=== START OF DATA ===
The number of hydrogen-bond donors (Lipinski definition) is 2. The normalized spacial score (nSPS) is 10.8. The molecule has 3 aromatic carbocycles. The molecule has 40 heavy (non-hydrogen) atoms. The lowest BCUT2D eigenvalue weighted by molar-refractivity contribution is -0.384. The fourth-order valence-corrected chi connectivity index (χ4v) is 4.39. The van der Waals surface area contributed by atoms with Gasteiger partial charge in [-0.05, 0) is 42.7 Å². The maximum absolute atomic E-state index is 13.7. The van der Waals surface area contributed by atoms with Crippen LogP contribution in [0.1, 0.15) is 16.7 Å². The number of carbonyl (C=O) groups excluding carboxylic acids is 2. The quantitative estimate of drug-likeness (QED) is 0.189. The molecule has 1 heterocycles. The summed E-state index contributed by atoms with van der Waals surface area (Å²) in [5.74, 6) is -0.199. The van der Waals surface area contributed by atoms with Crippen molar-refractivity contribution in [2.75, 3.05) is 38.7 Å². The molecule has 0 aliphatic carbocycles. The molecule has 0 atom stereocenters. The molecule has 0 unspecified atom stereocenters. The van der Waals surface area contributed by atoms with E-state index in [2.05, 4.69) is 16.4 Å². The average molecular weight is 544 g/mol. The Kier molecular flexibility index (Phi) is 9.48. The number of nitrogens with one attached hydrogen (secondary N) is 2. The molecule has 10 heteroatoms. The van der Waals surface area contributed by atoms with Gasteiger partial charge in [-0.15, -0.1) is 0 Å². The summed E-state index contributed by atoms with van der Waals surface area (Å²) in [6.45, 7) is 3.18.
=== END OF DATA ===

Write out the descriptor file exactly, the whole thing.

The number of hydrogen-bond donors (Lipinski definition) is 2. The normalized spacial score (nSPS) is 10.8. The molecule has 3 aromatic carbocycles. The molecule has 40 heavy (non-hydrogen) atoms. The lowest BCUT2D eigenvalue weighted by molar-refractivity contribution is -0.384. The fourth-order valence-corrected chi connectivity index (χ4v) is 4.39. The van der Waals surface area contributed by atoms with Gasteiger partial charge in [-0.05, 0) is 42.7 Å². The maximum absolute atomic E-state index is 13.7. The van der Waals surface area contributed by atoms with Crippen LogP contribution in [0.1, 0.15) is 16.7 Å². The number of carbonyl (C=O) groups excluding carboxylic acids is 2. The quantitative estimate of drug-likeness (QED) is 0.189. The molecule has 1 heterocycles. The summed E-state index contributed by atoms with van der Waals surface area (Å²) in [5.74, 6) is -0.199. The van der Waals surface area contributed by atoms with Crippen molar-refractivity contribution in [2.75, 3.05) is 38.7 Å². The molecule has 0 aliphatic carbocycles. The molecule has 0 atom stereocenters. The molecule has 0 unspecified atom stereocenters. The van der Waals surface area contributed by atoms with E-state index in [2.05, 4.69) is 16.4 Å². The average molecular weight is 544 g/mol. The Kier molecular flexibility index (Phi) is 9.48. The number of nitrogens with one attached hydrogen (secondary N) is 2. The molecule has 10 heteroatoms. The van der Waals surface area contributed by atoms with Gasteiger partial charge in [-0.15, -0.1) is 0 Å². The summed E-state index contributed by atoms with van der Waals surface area (Å²) in [6.45, 7) is 3.18.